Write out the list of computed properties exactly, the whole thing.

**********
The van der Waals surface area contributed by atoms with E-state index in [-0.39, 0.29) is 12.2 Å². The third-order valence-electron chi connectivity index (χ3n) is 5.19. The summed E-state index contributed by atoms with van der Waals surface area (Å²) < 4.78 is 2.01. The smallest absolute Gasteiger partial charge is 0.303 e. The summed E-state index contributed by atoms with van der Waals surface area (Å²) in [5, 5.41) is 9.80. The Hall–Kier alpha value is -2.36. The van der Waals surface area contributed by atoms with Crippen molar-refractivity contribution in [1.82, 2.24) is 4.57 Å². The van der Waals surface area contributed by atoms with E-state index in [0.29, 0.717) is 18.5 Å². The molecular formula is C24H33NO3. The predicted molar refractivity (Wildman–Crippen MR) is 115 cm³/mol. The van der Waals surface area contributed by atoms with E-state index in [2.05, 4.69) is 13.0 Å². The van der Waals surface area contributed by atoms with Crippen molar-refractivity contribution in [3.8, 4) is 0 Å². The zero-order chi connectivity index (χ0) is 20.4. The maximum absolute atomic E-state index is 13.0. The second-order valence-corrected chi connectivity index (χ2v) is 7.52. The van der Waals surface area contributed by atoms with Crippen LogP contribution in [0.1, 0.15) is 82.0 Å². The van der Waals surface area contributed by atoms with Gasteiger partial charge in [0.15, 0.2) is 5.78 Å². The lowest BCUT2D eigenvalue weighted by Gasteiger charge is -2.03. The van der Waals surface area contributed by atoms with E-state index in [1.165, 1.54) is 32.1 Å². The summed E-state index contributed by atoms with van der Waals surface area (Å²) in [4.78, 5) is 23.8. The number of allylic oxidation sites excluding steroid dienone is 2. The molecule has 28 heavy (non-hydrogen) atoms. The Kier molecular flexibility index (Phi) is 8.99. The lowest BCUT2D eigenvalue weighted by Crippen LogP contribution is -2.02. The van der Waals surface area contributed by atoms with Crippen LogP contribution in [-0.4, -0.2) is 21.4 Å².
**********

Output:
The van der Waals surface area contributed by atoms with E-state index in [-0.39, 0.29) is 12.2 Å². The third-order valence-electron chi connectivity index (χ3n) is 5.19. The summed E-state index contributed by atoms with van der Waals surface area (Å²) < 4.78 is 2.01. The smallest absolute Gasteiger partial charge is 0.303 e. The summed E-state index contributed by atoms with van der Waals surface area (Å²) in [5, 5.41) is 9.80. The Hall–Kier alpha value is -2.36. The van der Waals surface area contributed by atoms with Crippen molar-refractivity contribution in [1.82, 2.24) is 4.57 Å². The van der Waals surface area contributed by atoms with E-state index in [0.29, 0.717) is 18.5 Å². The molecular formula is C24H33NO3. The predicted molar refractivity (Wildman–Crippen MR) is 115 cm³/mol. The van der Waals surface area contributed by atoms with E-state index in [2.05, 4.69) is 13.0 Å². The van der Waals surface area contributed by atoms with Crippen molar-refractivity contribution in [3.8, 4) is 0 Å². The zero-order chi connectivity index (χ0) is 20.4. The maximum absolute atomic E-state index is 13.0. The second-order valence-corrected chi connectivity index (χ2v) is 7.52. The van der Waals surface area contributed by atoms with Crippen LogP contribution in [0.1, 0.15) is 82.0 Å². The van der Waals surface area contributed by atoms with Gasteiger partial charge in [0.15, 0.2) is 5.78 Å². The lowest BCUT2D eigenvalue weighted by Gasteiger charge is -2.03. The van der Waals surface area contributed by atoms with E-state index in [1.165, 1.54) is 32.1 Å². The summed E-state index contributed by atoms with van der Waals surface area (Å²) in [4.78, 5) is 23.8. The number of allylic oxidation sites excluding steroid dienone is 2. The molecule has 28 heavy (non-hydrogen) atoms. The Kier molecular flexibility index (Phi) is 8.99. The lowest BCUT2D eigenvalue weighted by Crippen LogP contribution is -2.02. The van der Waals surface area contributed by atoms with Crippen LogP contribution in [-0.4, -0.2) is 21.4 Å².